strip bannernew-logo25W. R. McAfee



The Southwest is the area where Canadian and Mexican wolves mostly likely will meet and crossbreed. According to USFWS documents, the Mexican wolf’s inbreeding contributes to small litter sizes and low pup-survival rates. Cross-breeding with the non-native Canadian wolves would “solve” the Mexican wolf’s gene pool problem. Call it a “nonessential experimental Mexican wolf subspecies.” Or call it what it is—a bigger crossbred “Mexican” gray wolf.

Matt Cronin, a University of Alaska, Fairbanks and research professor of animal genetics, addressed USFWS officials at their Public Hearing Concerning Mexican Wolves in Arizona on December 3, 2013. He told the panel:

“. . . Mexican wolves went through a very large bottleneck. They don’t represent the original population. They came from a small Canis population. Assessing the subspecies is somewhat futile in that respect.

“. . . subspecies, in general, are basically a subjective category. They are not a hard scientifically blank category.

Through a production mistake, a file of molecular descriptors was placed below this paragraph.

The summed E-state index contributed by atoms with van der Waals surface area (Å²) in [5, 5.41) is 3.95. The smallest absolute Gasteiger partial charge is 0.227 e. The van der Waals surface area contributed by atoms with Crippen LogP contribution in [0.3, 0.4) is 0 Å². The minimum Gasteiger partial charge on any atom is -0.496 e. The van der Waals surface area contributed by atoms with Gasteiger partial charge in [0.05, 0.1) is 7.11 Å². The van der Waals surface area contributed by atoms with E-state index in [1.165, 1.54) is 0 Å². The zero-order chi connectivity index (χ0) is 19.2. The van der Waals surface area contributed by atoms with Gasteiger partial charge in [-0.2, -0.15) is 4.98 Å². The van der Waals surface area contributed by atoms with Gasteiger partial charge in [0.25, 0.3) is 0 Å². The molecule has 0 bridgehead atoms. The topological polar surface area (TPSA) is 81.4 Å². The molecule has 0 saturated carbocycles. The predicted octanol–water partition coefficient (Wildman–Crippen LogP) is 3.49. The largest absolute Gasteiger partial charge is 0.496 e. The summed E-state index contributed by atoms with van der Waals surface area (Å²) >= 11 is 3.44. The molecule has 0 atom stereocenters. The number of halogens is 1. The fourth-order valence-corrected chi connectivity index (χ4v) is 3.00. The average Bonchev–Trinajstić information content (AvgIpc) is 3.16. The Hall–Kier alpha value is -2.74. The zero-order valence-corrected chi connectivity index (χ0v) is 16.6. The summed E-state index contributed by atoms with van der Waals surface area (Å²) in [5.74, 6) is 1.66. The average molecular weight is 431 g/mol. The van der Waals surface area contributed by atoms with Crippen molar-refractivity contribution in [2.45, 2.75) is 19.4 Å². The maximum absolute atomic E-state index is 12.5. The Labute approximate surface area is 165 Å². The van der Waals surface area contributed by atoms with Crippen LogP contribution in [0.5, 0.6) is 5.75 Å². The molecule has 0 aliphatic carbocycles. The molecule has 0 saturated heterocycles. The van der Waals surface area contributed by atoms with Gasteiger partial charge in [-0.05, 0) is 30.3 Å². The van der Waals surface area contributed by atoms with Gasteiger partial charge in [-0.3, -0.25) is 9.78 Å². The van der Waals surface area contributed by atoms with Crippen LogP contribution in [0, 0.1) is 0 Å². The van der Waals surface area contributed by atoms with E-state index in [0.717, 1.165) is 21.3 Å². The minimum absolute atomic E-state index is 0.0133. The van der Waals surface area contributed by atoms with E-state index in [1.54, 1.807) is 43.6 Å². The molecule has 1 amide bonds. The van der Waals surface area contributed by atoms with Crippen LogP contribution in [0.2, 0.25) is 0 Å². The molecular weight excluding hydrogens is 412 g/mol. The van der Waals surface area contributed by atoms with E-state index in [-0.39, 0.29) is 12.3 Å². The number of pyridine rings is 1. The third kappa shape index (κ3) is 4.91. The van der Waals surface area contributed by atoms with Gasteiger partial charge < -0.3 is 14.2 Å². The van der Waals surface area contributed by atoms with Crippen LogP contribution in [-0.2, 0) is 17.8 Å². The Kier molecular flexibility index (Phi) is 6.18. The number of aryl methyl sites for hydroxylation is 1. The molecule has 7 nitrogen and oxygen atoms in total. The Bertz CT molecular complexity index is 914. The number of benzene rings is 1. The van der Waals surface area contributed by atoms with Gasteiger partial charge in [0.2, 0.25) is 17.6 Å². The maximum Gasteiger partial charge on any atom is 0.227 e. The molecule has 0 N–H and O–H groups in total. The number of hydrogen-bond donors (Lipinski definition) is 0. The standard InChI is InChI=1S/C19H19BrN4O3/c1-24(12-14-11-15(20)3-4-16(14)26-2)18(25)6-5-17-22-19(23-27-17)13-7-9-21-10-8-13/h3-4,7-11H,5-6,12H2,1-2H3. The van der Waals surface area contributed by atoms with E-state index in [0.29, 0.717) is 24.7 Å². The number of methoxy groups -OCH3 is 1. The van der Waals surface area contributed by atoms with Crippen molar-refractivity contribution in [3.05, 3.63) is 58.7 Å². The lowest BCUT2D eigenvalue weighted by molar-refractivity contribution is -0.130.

“. . . this phenomenon of naming species and subspecies has been termed by the broad scientific community as inflation, splitting things into groups with the intent of granting conservation, again. The entire scientific community outside of the wildlife is recognizing this. And it’s very important that we realize that subspecies as a scientific category is subjective. It’s not definitive. The scientific community agrees on it.

“ . . . I suggest you use the entire body of science and the recent discrediting of subspecies that have been listed and reconsider the science. . .”